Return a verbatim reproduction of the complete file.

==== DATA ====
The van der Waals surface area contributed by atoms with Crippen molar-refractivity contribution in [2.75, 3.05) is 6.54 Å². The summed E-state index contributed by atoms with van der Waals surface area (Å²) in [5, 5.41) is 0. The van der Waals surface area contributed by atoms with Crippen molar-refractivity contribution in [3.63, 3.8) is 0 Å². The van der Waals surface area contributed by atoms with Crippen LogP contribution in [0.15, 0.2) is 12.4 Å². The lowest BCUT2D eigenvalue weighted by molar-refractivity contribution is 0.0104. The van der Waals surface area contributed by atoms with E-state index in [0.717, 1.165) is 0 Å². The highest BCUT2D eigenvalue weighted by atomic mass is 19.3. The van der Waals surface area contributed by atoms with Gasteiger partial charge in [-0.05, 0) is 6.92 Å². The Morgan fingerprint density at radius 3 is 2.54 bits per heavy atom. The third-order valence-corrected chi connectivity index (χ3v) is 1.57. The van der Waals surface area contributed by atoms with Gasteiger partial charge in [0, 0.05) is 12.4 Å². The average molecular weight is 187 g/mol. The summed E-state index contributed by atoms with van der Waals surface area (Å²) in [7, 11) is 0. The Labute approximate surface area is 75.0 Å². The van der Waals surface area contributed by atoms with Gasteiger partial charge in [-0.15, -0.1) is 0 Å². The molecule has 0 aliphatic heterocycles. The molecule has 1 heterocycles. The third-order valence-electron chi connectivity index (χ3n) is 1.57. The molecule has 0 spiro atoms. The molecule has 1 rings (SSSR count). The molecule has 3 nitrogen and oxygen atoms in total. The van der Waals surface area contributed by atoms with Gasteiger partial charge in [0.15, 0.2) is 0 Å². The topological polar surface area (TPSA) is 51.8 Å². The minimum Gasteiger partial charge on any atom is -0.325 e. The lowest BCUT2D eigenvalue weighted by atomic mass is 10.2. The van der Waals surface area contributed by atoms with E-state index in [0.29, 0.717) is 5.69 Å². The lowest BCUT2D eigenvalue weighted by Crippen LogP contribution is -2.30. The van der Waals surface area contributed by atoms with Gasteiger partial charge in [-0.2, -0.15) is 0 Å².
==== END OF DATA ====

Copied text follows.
The van der Waals surface area contributed by atoms with Crippen molar-refractivity contribution in [2.75, 3.05) is 6.54 Å². The summed E-state index contributed by atoms with van der Waals surface area (Å²) in [5, 5.41) is 0. The van der Waals surface area contributed by atoms with Crippen molar-refractivity contribution in [3.63, 3.8) is 0 Å². The van der Waals surface area contributed by atoms with Crippen LogP contribution in [0.15, 0.2) is 12.4 Å². The lowest BCUT2D eigenvalue weighted by molar-refractivity contribution is 0.0104. The van der Waals surface area contributed by atoms with E-state index in [0.717, 1.165) is 0 Å². The highest BCUT2D eigenvalue weighted by atomic mass is 19.3. The van der Waals surface area contributed by atoms with Gasteiger partial charge in [-0.05, 0) is 6.92 Å². The Morgan fingerprint density at radius 3 is 2.54 bits per heavy atom. The third-order valence-corrected chi connectivity index (χ3v) is 1.57. The van der Waals surface area contributed by atoms with Gasteiger partial charge in [0, 0.05) is 12.4 Å². The average molecular weight is 187 g/mol. The summed E-state index contributed by atoms with van der Waals surface area (Å²) in [7, 11) is 0. The Labute approximate surface area is 75.0 Å². The van der Waals surface area contributed by atoms with Gasteiger partial charge in [-0.15, -0.1) is 0 Å². The molecule has 0 aliphatic heterocycles. The molecule has 1 heterocycles. The third-order valence-electron chi connectivity index (χ3n) is 1.57. The molecule has 0 spiro atoms. The molecule has 1 rings (SSSR count). The molecule has 3 nitrogen and oxygen atoms in total. The van der Waals surface area contributed by atoms with Gasteiger partial charge in [0.15, 0.2) is 0 Å². The topological polar surface area (TPSA) is 51.8 Å². The minimum Gasteiger partial charge on any atom is -0.325 e. The lowest BCUT2D eigenvalue weighted by atomic mass is 10.2. The van der Waals surface area contributed by atoms with E-state index in [0.29, 0.717) is 5.69 Å². The lowest BCUT2D eigenvalue weighted by Crippen LogP contribution is -2.30. The van der Waals surface area contributed by atoms with Gasteiger partial charge in [-0.2, -0.15) is 0 Å².